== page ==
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IFC presents
Pierrepoint: The Last Hang Man (2005)

"I did a lot of jobs in Germany. More than were really good for me. Too many really. I get so bloody tired now."
- Albert Pierrepoint (Timothy Spall)

Review By: Chuck Aliaga  
Published: October 29, 2007

Stars: Timothy Spall
Other Stars: Juliet Stevenson, Eddie Marsan, Christopher Fulford
Director: Adrian Shergold

MPAA Rating: R for (disturbing images, nudity, brief sexuality)
Run Time: 01h:35m:26s
Release Date: October 30, 2007
UPC: 796019805407
Genre: drama

Image Transfer
Audio Transfer
A- A-B+B+ C

DVD Review

Capitol punishment has been depicted in many ways throughout film history. We've seen lethal injection in Dead Man Walking and even some magic in the electric chair via The Green Mile, but death by hanging has not been covered so closely, and with such detail as in Pierrepoint: The Last Hang Man. Shot in 2005, the film made its debut as part of the IFC First Take series premiering on pay-per-view simultaneous to a limited theatrical release. Now on DVD, this is a biopic that is well worth a look.

Albert Pierrepoint (Timothy Spall), following in his father's footsteps, served as hang man from 1933-1955. Knowned for his speedy and humane execution methods, Pierrepoint goes from total anonymity to worldwide recognition. Still, his is a job that is difficult for those close to him, including his wife, Annie (Juliet Stevenson), and his good friend, Tish (Eddie Marsan). When one of his "victims" turns out to be someone very close to him, Pierrepoint must decide whether his career is worth such great sacrifices.

Despite staying in line with many standard biopic conventions, the story does take a unique approach to its subject matter. For a film about an executioner, it's refreshing to see the filmmaker refrain from pulling any punches and daring to show each and every person condemned to, die. We see their bodies descend with the noose tightly bound around the neck, and we hear every neck-breaking crack. The sounds are almost more gut-wrenching than the visuals, offering substantial insight into what it's like to witness such a horrible event.

It's also refreshing that a picture about such controversial subject matter manages to nearly avoid all touchy aspects of it. There are scenes of people protesting Pierrepoint's job, but the story never preaches nor compels us to take sides. Most audiences welcome the chance to have their own experience about such an issue, and that's just what we're allowed to do.

Character actor Timothy Spall is magnificent as Pierrepoint, effortlessly exuding a reserved, humble confidence. This is an award-worthy performance, but unfortunately it's flown so far under the radar, that Spall is sure to be ignored. Stevenson also excels as Pierrepoint's wife, pulling her own weight. Most of the film rests on the shoulders of these fine, little-known actors, and they never falter.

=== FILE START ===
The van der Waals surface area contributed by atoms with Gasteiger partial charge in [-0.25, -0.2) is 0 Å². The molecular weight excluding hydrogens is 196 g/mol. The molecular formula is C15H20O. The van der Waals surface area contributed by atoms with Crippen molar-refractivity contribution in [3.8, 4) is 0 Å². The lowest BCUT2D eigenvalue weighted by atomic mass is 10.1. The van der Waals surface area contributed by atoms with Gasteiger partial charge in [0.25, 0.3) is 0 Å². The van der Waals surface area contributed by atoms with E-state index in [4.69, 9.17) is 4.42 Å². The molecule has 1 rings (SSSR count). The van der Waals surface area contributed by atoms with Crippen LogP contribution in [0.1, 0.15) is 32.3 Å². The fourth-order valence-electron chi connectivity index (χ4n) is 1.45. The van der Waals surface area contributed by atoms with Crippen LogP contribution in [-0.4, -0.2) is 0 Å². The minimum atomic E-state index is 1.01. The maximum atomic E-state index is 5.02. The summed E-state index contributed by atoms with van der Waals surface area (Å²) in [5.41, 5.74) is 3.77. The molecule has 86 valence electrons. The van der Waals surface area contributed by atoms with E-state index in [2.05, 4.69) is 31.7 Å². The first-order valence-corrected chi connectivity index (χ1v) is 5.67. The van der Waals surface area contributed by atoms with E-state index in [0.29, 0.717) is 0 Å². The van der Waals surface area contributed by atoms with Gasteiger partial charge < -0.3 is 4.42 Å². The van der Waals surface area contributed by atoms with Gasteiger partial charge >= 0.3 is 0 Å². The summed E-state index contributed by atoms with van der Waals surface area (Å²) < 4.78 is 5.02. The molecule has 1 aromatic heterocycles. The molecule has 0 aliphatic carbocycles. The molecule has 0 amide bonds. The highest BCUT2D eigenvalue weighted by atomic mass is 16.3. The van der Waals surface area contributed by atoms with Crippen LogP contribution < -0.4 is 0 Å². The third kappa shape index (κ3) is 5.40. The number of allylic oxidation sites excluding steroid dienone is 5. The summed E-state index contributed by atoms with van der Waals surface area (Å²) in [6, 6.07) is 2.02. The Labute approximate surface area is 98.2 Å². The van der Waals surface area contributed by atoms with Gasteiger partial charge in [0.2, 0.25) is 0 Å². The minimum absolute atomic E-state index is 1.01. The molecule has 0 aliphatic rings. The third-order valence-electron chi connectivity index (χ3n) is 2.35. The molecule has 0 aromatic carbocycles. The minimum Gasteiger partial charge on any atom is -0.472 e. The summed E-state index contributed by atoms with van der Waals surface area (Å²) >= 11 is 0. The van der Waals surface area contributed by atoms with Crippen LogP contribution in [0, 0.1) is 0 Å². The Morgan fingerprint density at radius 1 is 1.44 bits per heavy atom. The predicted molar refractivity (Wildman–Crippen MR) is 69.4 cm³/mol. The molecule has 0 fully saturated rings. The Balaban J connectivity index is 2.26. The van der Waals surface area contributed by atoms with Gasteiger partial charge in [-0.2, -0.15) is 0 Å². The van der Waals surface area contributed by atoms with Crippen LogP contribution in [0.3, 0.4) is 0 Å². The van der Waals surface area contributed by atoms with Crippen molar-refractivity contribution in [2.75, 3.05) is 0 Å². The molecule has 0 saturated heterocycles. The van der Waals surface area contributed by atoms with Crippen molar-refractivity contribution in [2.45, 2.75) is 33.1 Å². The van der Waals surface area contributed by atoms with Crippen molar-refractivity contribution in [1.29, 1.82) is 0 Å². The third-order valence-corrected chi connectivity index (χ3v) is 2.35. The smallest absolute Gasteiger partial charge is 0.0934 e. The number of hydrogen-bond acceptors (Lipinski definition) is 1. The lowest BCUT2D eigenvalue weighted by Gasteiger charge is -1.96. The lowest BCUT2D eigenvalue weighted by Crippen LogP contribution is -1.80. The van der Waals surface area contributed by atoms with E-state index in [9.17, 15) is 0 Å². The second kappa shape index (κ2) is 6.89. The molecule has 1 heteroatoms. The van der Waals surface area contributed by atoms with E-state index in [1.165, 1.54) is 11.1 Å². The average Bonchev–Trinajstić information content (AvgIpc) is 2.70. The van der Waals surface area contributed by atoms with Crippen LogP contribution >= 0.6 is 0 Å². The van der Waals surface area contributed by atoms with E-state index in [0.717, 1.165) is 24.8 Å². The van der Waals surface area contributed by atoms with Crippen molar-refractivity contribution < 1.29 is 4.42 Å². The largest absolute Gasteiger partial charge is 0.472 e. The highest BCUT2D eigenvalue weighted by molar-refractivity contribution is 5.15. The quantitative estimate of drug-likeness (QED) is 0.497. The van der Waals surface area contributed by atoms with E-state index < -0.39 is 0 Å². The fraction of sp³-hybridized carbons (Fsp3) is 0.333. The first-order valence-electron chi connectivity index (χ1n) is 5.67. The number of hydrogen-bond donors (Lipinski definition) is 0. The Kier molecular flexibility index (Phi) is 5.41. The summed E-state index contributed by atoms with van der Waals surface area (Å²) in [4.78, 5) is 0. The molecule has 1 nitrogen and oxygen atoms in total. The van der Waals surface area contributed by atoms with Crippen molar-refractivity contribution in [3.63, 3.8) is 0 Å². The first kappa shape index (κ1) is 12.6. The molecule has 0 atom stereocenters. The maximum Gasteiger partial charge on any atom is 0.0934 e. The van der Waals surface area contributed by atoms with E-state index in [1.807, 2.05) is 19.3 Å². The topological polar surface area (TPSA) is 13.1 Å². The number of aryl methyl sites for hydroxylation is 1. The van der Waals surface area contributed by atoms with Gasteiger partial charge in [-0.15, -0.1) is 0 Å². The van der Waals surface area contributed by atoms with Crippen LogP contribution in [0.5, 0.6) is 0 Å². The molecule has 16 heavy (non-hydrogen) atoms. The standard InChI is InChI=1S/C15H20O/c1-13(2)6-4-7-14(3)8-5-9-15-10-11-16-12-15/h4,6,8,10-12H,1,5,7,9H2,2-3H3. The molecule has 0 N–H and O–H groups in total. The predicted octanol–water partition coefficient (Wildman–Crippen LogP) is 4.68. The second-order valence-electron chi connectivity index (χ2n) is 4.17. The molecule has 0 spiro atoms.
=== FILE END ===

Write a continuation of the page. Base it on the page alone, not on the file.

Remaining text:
There is, however, a misstep in the minor twist near the end. The only reason this isn't as compelling as it could have been is the predictability of this conceit. I would be surprised if most viewers don't see this coming from a mile away. But it does result in an Oscar-weight moment from Spall, as he finally shows us Pierrepoint at his ultimate breaking point.

Rating for Style: A-
Rating for Substance: A-


Image Transfer

Aspect Ratio1.85:1 - Widescreen
Original Aspect Ratioyes

Image Transfer Review: The film is presented in 1.85:1 anamorphic widescreen, and the images are sharp and finely detailed throughout. The color palette is intentionally drab, but there are glimpses of vibrant hue. Dirt, grain, and other print flaws are thankfully kept to a minimum.

Image Transfer Grade: B+


Audio Transfer

 LanguageRemote Access
Dolby Digital

Audio Transfer Review: The Dolby Digital 5.1 audio is also quite good, with active surrounds and nice directional effects. Most impressive are the sounds heard during the execution, as each of these acts comes with violent, realistic sound effects. The dialogue is always crisp and clear, and is never interfered with by other audio elements.

Audio Transfer Grade: B+


Disc Extras

Full Motion menu with music
Scene Access with 18 cues and remote access
Subtitles/Captions in English, Spanish with remote access
1 Original Trailer(s)
3 Other Trailer(s) featuring This is England, You Kill Me, The Wind that Shakes the Barley
2 Deleted Scenes
1 Feature/Episode commentary by Director Adrian Shergold.
Packaging: Keep Case
Picture Disc
1 Disc
1-Sided disc(s)
Layers: dual

Extras Review: The extras include an audio commentary track by director Adrian Shergold. This is a generally insightful piece, with Shergold's pride in his film evident throughout.

There's also the theatrical trailer for the feature and a pair of deleted scenes that don't amount to much other than extended footage of a dream sequence that is very effective as-is in the film.

Extras Grade: C


Final Comments

A wonderful character story and a powerful biopic, Pierrepoint" The Last Hang Man is a little-seen movie that deserves a bigger audience with its strong acting and a subject that warrants post-screening debate. IFC's DVD is a decent effort, featuring nice audio and video and a couple of extras to boot.


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